For people who are working on the other side of the disaster, social media provides a way for people to connect and make sense of the tragedy. These interactions can’t be ignored by brands, but they must be treated with caution.
If you’re ready to start using social networking sites as part of your emergency communication strategy, start by learning which platforms will be the most useful and effective and the right message to send in meeting your crisis communication objectives.
According to a survey, the use of Facebook and Twitter as news sources is increasing, as Britons actively seek information about local and national news from these online media sites using their social accounts. 62 percent of Britons say social networking sites are where they acquire their news.
Facebook is mentioned by 66 percent of respondents, while Twitter is mentioned by 59 percent, indicating that these two channels should be included in your emergency communication strategy. You should be using social listening tools to monitor social media channels too.
Usage: 1.71 billion users
Purpose: Give individuals the ability to share, stay in touch with friends and family, learn about what’s going on in the world, and express themselves.
Benefits of Use During an Emergency: Facebook is used by 8.6% of the global online population and 79 percent of Americans, and its popularity is only growing. Every day, Facebook adds 500,000 new users, or six new profiles every second.
Facebook users spend an average of 20 minutes each day on the social networking site, making it potentially the most influential social network used by your community. That is to say, Facebook may be used to successfully convey relevant, urgent, breaking news or local alerts.
During an emergency, the Facebook page of your local government can be a valuable source of information, instructions, and resources. Text, photographs, photos, maps, links, and downloadable files are also simple to add.
Furthermore, Facebook has built-in functionality that allows families to locate loved ones and individuals in crisis areas to designate themselves as safe, making it one of the first places people go for news and personally impactful information during a crisis.
Usage: 320 million Twitter users
Purpose: Twitter is a social media network that allows users to post short messages. It lets users send and receive brief messages of up to 140 characters in length. These communications, known as “tweets,” can contain links to external content or photographs, as well as relevant hashtags (#), which allow Twitter users to search for tweets on related, trending subjects.
Benefits of Use During an Emergency: Those who Tweets on a regular basis are more likely to utilise it to remark on or respond to breaking news. As a result, when news breaks, whether local, national, industry-specific, or breaking, emergency news, a user’s stream is likely to include a long list of tweets from individuals all sharing or reacting to the same topic.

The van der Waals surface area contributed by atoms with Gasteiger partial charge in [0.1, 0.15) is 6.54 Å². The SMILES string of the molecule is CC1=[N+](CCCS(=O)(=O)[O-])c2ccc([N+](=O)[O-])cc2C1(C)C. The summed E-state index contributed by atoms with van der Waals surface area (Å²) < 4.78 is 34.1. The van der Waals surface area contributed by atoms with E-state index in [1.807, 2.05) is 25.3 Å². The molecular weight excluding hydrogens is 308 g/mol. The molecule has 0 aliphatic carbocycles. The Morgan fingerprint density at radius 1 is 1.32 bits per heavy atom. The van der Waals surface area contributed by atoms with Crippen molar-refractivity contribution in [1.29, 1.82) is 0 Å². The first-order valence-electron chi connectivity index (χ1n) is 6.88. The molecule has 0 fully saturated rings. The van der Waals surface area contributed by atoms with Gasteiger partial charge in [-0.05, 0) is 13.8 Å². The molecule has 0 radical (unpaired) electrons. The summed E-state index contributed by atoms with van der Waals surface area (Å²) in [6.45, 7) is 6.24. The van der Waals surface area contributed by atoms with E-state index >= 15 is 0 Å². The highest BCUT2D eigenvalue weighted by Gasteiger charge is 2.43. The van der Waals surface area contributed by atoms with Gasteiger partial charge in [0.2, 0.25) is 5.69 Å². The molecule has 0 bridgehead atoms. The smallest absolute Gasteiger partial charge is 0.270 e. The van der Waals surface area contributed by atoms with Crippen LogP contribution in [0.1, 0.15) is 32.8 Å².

So, what function does social media play in a crisis communications plan when the world is in a tailspin?
- Rapid, direct communication of updates to your audience;
- Support for people who need help or information;
- Social listening to learn more broadly about what’s happening in the world and your industry, as well as what people need from your brand.
Communications Best Practices
Understanding how the information will be disseminated is crucial when planning your crisis PR strategy. Assign members of your team to keep an eye on internet conversations both during and after a crisis. Educating and aligning your team on how to handle these circumstances and who to report to can help prevent the problem from growing and make future decisions easier.
Companies must be proactive and prepared with emergency social media strategies and protocols in advance, given the intricacies of the ever-changing laws of crisis PR participation. This way, if an unanticipated crisis arises that necessitates rapid action, you’ll be prepared to use social media as a powerful tool to assist you to navigate through the chaos.
Consider the following guidelines for using social media in the event of a crisis:
Make a hashtag for your crisis
When a firm is struck with negative PR as a result of a crisis, people are likely to resort to social media to ask questions and learn more about what happened. People will be able to identify the situation, ask questions, and share your updates more easily if you create a short and intuitive hashtag.
Engage your audience
The good news is that by involving the public and speaking from an official place, you can keep control of the conversation and avoid rumours and guesswork. Make sure you react to any questions and direct people to your company’s website for more information. In addition, reach out to reporters and industry influencers to keep them updated on your problem as it unfolds. This is one method of directing the story.
If customers are already posting on your timelines, then: Assess the damage that’s been made thus far. Look at which social media accounts it’s affecting. Try to identify any trends in the comments. Pause all scheduled posts during a social media crisis, scheduled posts will at best make you look goofy
Keep the conversation fresh
Avoid using dry corporate remarks while replying to people’s comments or questions. Such comments may appear insincere, dismissive, or unconcerned with your stakeholders’ and public’s worries. Make sure you’re speaking in a conversational tone at this point. With your audience, be truthful, genuine, and caring.